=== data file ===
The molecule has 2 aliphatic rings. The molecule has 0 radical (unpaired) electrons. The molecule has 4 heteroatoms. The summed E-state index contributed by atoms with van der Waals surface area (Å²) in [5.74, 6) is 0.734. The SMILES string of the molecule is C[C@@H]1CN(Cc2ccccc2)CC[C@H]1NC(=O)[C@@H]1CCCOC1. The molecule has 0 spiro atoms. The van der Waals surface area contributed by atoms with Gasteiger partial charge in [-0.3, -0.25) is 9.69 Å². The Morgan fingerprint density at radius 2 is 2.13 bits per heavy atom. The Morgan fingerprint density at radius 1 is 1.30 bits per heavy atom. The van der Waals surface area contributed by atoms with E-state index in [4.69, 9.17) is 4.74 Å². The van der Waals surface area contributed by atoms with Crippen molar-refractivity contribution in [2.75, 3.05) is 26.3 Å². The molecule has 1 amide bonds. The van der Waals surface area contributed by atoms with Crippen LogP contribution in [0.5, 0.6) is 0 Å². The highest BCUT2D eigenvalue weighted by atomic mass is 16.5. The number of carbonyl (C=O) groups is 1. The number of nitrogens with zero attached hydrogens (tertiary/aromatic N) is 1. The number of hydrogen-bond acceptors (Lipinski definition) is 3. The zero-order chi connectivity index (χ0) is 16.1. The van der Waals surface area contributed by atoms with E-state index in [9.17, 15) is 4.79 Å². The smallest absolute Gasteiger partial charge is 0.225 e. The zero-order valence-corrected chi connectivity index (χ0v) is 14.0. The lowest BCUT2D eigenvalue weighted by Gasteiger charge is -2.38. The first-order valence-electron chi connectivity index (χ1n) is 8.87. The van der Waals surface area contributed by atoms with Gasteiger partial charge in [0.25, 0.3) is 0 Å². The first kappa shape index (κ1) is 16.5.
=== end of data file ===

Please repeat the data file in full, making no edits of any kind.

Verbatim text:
The molecule has 2 aliphatic rings. The molecule has 0 radical (unpaired) electrons. The molecule has 4 heteroatoms. The summed E-state index contributed by atoms with van der Waals surface area (Å²) in [5.74, 6) is 0.734. The SMILES string of the molecule is C[C@@H]1CN(Cc2ccccc2)CC[C@H]1NC(=O)[C@@H]1CCCOC1. The molecule has 0 spiro atoms. The van der Waals surface area contributed by atoms with Gasteiger partial charge in [-0.3, -0.25) is 9.69 Å². The Morgan fingerprint density at radius 2 is 2.13 bits per heavy atom. The Morgan fingerprint density at radius 1 is 1.30 bits per heavy atom. The van der Waals surface area contributed by atoms with E-state index in [4.69, 9.17) is 4.74 Å². The van der Waals surface area contributed by atoms with Crippen molar-refractivity contribution in [2.75, 3.05) is 26.3 Å². The molecule has 1 amide bonds. The van der Waals surface area contributed by atoms with Crippen LogP contribution in [0.5, 0.6) is 0 Å². The highest BCUT2D eigenvalue weighted by atomic mass is 16.5. The number of carbonyl (C=O) groups is 1. The number of nitrogens with zero attached hydrogens (tertiary/aromatic N) is 1. The number of hydrogen-bond acceptors (Lipinski definition) is 3. The zero-order chi connectivity index (χ0) is 16.1. The van der Waals surface area contributed by atoms with E-state index in [9.17, 15) is 4.79 Å². The smallest absolute Gasteiger partial charge is 0.225 e. The zero-order valence-corrected chi connectivity index (χ0v) is 14.0. The lowest BCUT2D eigenvalue weighted by Gasteiger charge is -2.38. The first-order valence-electron chi connectivity index (χ1n) is 8.87. The van der Waals surface area contributed by atoms with Gasteiger partial charge in [0.25, 0.3) is 0 Å². The first kappa shape index (κ1) is 16.5.